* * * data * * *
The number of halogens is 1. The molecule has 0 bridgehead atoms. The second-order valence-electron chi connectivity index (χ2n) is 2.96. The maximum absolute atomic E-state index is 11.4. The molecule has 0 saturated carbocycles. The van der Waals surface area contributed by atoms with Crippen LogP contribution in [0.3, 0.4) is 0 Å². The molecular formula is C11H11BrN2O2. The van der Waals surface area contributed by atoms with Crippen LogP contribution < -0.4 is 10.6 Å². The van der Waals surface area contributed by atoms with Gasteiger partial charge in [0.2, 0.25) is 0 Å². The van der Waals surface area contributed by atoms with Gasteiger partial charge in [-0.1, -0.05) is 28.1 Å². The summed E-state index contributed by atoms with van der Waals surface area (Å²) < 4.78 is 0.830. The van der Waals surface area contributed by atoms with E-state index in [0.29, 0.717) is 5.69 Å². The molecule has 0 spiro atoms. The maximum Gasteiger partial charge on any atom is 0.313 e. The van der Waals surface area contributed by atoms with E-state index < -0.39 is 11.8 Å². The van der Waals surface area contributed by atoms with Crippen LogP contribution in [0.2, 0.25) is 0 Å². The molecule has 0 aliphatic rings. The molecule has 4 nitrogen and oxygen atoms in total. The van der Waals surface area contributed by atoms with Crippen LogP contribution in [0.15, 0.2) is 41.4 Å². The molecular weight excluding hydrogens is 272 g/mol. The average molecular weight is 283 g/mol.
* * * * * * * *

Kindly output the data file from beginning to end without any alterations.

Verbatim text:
The number of halogens is 1. The molecule has 0 bridgehead atoms. The second-order valence-electron chi connectivity index (χ2n) is 2.96. The maximum absolute atomic E-state index is 11.4. The molecule has 0 saturated carbocycles. The van der Waals surface area contributed by atoms with Crippen LogP contribution in [0.3, 0.4) is 0 Å². The molecular formula is C11H11BrN2O2. The van der Waals surface area contributed by atoms with Crippen LogP contribution < -0.4 is 10.6 Å². The van der Waals surface area contributed by atoms with Gasteiger partial charge in [0.2, 0.25) is 0 Å². The van der Waals surface area contributed by atoms with Gasteiger partial charge in [-0.1, -0.05) is 28.1 Å². The summed E-state index contributed by atoms with van der Waals surface area (Å²) < 4.78 is 0.830. The van der Waals surface area contributed by atoms with E-state index in [0.29, 0.717) is 5.69 Å². The molecule has 0 spiro atoms. The maximum Gasteiger partial charge on any atom is 0.313 e. The van der Waals surface area contributed by atoms with E-state index < -0.39 is 11.8 Å². The van der Waals surface area contributed by atoms with Crippen LogP contribution in [0.2, 0.25) is 0 Å². The molecule has 0 aliphatic rings. The molecule has 4 nitrogen and oxygen atoms in total. The van der Waals surface area contributed by atoms with Crippen LogP contribution in [0.15, 0.2) is 41.4 Å². The molecular weight excluding hydrogens is 272 g/mol. The average molecular weight is 283 g/mol.